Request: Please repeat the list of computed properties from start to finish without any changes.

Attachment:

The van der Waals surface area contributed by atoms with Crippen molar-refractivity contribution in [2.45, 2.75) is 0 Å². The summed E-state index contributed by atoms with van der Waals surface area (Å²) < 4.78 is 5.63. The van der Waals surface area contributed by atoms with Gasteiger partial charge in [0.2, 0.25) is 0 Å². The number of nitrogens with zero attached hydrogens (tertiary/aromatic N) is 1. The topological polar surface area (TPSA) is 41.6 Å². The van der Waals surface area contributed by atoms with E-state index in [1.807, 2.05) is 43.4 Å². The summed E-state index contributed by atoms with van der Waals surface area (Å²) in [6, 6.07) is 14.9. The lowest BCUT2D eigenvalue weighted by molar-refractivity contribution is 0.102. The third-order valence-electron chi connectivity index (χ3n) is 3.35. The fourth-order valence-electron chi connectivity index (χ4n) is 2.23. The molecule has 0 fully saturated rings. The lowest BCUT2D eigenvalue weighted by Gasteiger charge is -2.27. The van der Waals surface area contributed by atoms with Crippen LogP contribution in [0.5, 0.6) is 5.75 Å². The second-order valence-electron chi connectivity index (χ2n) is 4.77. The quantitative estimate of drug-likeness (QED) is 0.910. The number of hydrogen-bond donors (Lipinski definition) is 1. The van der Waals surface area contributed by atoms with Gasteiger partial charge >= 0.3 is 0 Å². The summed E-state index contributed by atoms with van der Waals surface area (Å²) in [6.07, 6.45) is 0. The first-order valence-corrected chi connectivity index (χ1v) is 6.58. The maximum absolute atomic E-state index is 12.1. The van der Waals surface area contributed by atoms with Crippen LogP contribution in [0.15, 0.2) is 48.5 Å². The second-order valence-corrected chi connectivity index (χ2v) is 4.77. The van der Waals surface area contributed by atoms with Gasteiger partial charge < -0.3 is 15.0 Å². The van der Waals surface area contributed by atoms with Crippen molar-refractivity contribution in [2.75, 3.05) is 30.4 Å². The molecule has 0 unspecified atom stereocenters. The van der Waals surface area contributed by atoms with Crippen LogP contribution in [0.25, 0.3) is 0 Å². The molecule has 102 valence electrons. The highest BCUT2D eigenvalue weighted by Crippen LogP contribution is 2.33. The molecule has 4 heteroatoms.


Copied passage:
The van der Waals surface area contributed by atoms with Crippen molar-refractivity contribution in [2.45, 2.75) is 0 Å². The summed E-state index contributed by atoms with van der Waals surface area (Å²) < 4.78 is 5.63. The van der Waals surface area contributed by atoms with Gasteiger partial charge in [0.2, 0.25) is 0 Å². The number of nitrogens with zero attached hydrogens (tertiary/aromatic N) is 1. The topological polar surface area (TPSA) is 41.6 Å². The van der Waals surface area contributed by atoms with E-state index in [1.807, 2.05) is 43.4 Å². The summed E-state index contributed by atoms with van der Waals surface area (Å²) in [6, 6.07) is 14.9. The lowest BCUT2D eigenvalue weighted by molar-refractivity contribution is 0.102. The third-order valence-electron chi connectivity index (χ3n) is 3.35. The fourth-order valence-electron chi connectivity index (χ4n) is 2.23. The molecule has 0 fully saturated rings. The lowest BCUT2D eigenvalue weighted by Gasteiger charge is -2.27. The van der Waals surface area contributed by atoms with Crippen LogP contribution in [0.5, 0.6) is 5.75 Å². The second-order valence-electron chi connectivity index (χ2n) is 4.77. The quantitative estimate of drug-likeness (QED) is 0.910. The number of hydrogen-bond donors (Lipinski definition) is 1. The van der Waals surface area contributed by atoms with Gasteiger partial charge >= 0.3 is 0 Å². The summed E-state index contributed by atoms with van der Waals surface area (Å²) in [6.07, 6.45) is 0. The first-order valence-corrected chi connectivity index (χ1v) is 6.58. The maximum absolute atomic E-state index is 12.1. The van der Waals surface area contributed by atoms with Crippen LogP contribution in [0.15, 0.2) is 48.5 Å². The second-order valence-corrected chi connectivity index (χ2v) is 4.77. The van der Waals surface area contributed by atoms with Gasteiger partial charge < -0.3 is 15.0 Å². The van der Waals surface area contributed by atoms with Crippen molar-refractivity contribution in [2.75, 3.05) is 30.4 Å². The molecule has 0 unspecified atom stereocenters. The van der Waals surface area contributed by atoms with Crippen LogP contribution in [0.25, 0.3) is 0 Å². The molecule has 102 valence electrons. The highest BCUT2D eigenvalue weighted by Crippen LogP contribution is 2.33. The molecule has 4 heteroatoms.